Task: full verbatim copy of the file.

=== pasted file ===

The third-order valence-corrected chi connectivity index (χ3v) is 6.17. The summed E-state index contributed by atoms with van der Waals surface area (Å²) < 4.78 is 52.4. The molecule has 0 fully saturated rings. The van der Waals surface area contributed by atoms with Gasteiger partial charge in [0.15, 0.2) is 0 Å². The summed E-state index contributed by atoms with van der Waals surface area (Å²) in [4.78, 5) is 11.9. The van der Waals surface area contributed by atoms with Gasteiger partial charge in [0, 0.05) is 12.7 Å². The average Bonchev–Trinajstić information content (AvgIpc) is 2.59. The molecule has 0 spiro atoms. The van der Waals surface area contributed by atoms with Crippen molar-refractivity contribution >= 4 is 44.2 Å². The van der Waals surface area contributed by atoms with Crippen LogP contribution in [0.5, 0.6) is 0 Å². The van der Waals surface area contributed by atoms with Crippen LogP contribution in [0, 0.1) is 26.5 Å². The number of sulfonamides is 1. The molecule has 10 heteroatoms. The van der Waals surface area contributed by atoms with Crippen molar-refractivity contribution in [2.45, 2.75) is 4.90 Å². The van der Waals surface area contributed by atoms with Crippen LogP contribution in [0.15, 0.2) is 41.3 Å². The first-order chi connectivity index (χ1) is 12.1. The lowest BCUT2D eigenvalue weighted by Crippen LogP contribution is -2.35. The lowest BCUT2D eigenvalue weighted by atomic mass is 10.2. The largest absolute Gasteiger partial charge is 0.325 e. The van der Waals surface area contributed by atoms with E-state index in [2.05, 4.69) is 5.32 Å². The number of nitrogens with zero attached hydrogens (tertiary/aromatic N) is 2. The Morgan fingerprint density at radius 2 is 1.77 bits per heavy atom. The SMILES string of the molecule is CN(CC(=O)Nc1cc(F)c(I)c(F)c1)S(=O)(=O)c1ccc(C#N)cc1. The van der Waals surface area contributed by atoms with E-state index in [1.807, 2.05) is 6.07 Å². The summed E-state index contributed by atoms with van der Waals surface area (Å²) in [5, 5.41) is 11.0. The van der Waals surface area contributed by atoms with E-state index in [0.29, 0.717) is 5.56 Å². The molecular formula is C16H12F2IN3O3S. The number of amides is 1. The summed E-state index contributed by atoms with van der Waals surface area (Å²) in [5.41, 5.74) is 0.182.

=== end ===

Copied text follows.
The third-order valence-corrected chi connectivity index (χ3v) is 6.17. The summed E-state index contributed by atoms with van der Waals surface area (Å²) < 4.78 is 52.4. The molecule has 0 fully saturated rings. The van der Waals surface area contributed by atoms with Gasteiger partial charge in [0.15, 0.2) is 0 Å². The summed E-state index contributed by atoms with van der Waals surface area (Å²) in [4.78, 5) is 11.9. The van der Waals surface area contributed by atoms with Gasteiger partial charge in [0, 0.05) is 12.7 Å². The average Bonchev–Trinajstić information content (AvgIpc) is 2.59. The molecule has 0 spiro atoms. The van der Waals surface area contributed by atoms with Crippen molar-refractivity contribution >= 4 is 44.2 Å². The van der Waals surface area contributed by atoms with Crippen LogP contribution in [0.5, 0.6) is 0 Å². The van der Waals surface area contributed by atoms with Crippen LogP contribution in [0, 0.1) is 26.5 Å². The number of sulfonamides is 1. The molecule has 10 heteroatoms. The van der Waals surface area contributed by atoms with Crippen molar-refractivity contribution in [2.45, 2.75) is 4.90 Å². The van der Waals surface area contributed by atoms with Crippen LogP contribution in [0.15, 0.2) is 41.3 Å². The first-order chi connectivity index (χ1) is 12.1. The lowest BCUT2D eigenvalue weighted by Crippen LogP contribution is -2.35. The lowest BCUT2D eigenvalue weighted by atomic mass is 10.2. The largest absolute Gasteiger partial charge is 0.325 e. The van der Waals surface area contributed by atoms with E-state index in [2.05, 4.69) is 5.32 Å². The number of nitrogens with zero attached hydrogens (tertiary/aromatic N) is 2. The Morgan fingerprint density at radius 2 is 1.77 bits per heavy atom. The SMILES string of the molecule is CN(CC(=O)Nc1cc(F)c(I)c(F)c1)S(=O)(=O)c1ccc(C#N)cc1. The van der Waals surface area contributed by atoms with E-state index in [1.807, 2.05) is 6.07 Å². The summed E-state index contributed by atoms with van der Waals surface area (Å²) in [5, 5.41) is 11.0. The van der Waals surface area contributed by atoms with E-state index in [0.29, 0.717) is 5.56 Å². The molecular formula is C16H12F2IN3O3S. The number of amides is 1. The summed E-state index contributed by atoms with van der Waals surface area (Å²) in [5.41, 5.74) is 0.182.